What the qualitative approach offers is depth and richness in information, but the value of this can be offset by the specificity of the source and its accompanying biases. Quantitative methods may therefore be superior, depending on the reflective practitioner’s intentions and which areas of development he/she is specifically targeting.
Comparison is simpler with a quantitative method. Feedback is purposefully narrowed, with options assigned numerical values in Likert scale manner. Thus, feedback is speedier and more easily reckoned and aggregated, but depth is lost.
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Asterisks in negative response boxes function as alerts and encourage addition of supplementary (qualitative) data.
The quantitative method allows for a more perceptible appreciation of convergence and divergence between performance as perceived by learner and teacher. Degree of similarity and disparity on particular aspects of performance indicate where the teacher should apply resources and reflection, and, perhaps most importantly, reveals to the teacher those aspects of his/her performance about which his/her perception is most and least congruent with that of his/her learners. The quantitative method reveals perception fidelity with greater clarity than the qualitative method.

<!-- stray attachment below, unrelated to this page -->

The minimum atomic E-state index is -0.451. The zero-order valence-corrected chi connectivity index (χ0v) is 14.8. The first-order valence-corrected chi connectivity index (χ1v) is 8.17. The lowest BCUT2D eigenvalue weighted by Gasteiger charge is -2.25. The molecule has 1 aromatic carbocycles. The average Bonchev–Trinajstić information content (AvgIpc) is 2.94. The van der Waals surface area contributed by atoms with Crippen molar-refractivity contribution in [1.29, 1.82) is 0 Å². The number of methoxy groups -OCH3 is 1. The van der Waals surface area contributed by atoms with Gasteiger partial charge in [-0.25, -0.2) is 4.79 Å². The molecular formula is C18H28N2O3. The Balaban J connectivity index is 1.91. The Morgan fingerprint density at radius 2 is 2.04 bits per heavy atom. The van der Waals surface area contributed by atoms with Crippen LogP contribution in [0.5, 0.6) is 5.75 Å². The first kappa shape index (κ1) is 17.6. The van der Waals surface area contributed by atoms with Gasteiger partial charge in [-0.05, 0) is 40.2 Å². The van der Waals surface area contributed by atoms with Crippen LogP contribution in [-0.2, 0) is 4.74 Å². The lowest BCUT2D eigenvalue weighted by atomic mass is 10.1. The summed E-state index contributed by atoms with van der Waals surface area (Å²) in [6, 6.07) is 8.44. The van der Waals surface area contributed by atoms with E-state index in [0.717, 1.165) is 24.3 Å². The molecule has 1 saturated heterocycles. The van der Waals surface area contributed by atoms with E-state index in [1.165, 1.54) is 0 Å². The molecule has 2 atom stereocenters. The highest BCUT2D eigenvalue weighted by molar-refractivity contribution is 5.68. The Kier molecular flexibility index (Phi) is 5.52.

Using tables such as those above, the reflective practitioner can obtain a quantitative picture of his/her performance. For each statement, a numerical value can be derived (e.g. "Strongly Agree" = 5; "Strongly Disagree=1", etc.).
These values can then be plotted onto a polar (radar) diagram, with each arm of the diagram representing one statement. At-a-glance comparison is thereby achieved. Student feedback-derived values will of course be averages. With very high numbers of respondents and statements, descriptive statistics could also be used.
In the above example, it is clear that students and teacher gave highly contrasting responses to Statement 4, indicating markedly divergent perceptions on the matter of provision of sufficient information (see preceding tables for the statements). This gives the reflective practitioner a degree of direction that might otherwise have been lacking had his/her reflective account not been informed by learner input. This in turn directs the action plan more intelligently: the teacher is made aware of those aspects of his/her teaching that require most urgent repair.